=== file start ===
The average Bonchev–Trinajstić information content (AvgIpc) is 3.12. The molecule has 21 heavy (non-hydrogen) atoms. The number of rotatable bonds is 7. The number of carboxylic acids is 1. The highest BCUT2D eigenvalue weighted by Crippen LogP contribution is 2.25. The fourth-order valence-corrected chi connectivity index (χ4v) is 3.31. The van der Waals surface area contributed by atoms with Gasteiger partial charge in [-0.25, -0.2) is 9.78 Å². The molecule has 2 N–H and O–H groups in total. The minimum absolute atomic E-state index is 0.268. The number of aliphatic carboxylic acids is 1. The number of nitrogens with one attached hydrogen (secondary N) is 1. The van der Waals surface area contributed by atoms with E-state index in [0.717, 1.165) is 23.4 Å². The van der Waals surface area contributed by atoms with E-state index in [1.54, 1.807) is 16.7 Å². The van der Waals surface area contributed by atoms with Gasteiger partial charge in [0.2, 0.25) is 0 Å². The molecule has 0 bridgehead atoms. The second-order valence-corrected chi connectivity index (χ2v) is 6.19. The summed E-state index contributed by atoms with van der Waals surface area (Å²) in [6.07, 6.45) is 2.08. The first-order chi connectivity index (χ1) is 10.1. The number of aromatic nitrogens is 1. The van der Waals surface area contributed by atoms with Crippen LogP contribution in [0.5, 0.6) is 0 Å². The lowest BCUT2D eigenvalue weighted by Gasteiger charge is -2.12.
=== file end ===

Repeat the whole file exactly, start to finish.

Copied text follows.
The average Bonchev–Trinajstić information content (AvgIpc) is 3.12. The molecule has 21 heavy (non-hydrogen) atoms. The number of rotatable bonds is 7. The number of carboxylic acids is 1. The highest BCUT2D eigenvalue weighted by Crippen LogP contribution is 2.25. The fourth-order valence-corrected chi connectivity index (χ4v) is 3.31. The van der Waals surface area contributed by atoms with Gasteiger partial charge in [-0.25, -0.2) is 9.78 Å². The molecule has 2 N–H and O–H groups in total. The minimum absolute atomic E-state index is 0.268. The number of aliphatic carboxylic acids is 1. The number of nitrogens with one attached hydrogen (secondary N) is 1. The van der Waals surface area contributed by atoms with E-state index in [0.717, 1.165) is 23.4 Å². The van der Waals surface area contributed by atoms with E-state index in [1.54, 1.807) is 16.7 Å². The van der Waals surface area contributed by atoms with Gasteiger partial charge in [0.2, 0.25) is 0 Å². The molecule has 0 bridgehead atoms. The second-order valence-corrected chi connectivity index (χ2v) is 6.19. The summed E-state index contributed by atoms with van der Waals surface area (Å²) in [6.07, 6.45) is 2.08. The first-order chi connectivity index (χ1) is 10.1. The number of aromatic nitrogens is 1. The van der Waals surface area contributed by atoms with Crippen LogP contribution in [0.5, 0.6) is 0 Å². The lowest BCUT2D eigenvalue weighted by Gasteiger charge is -2.12.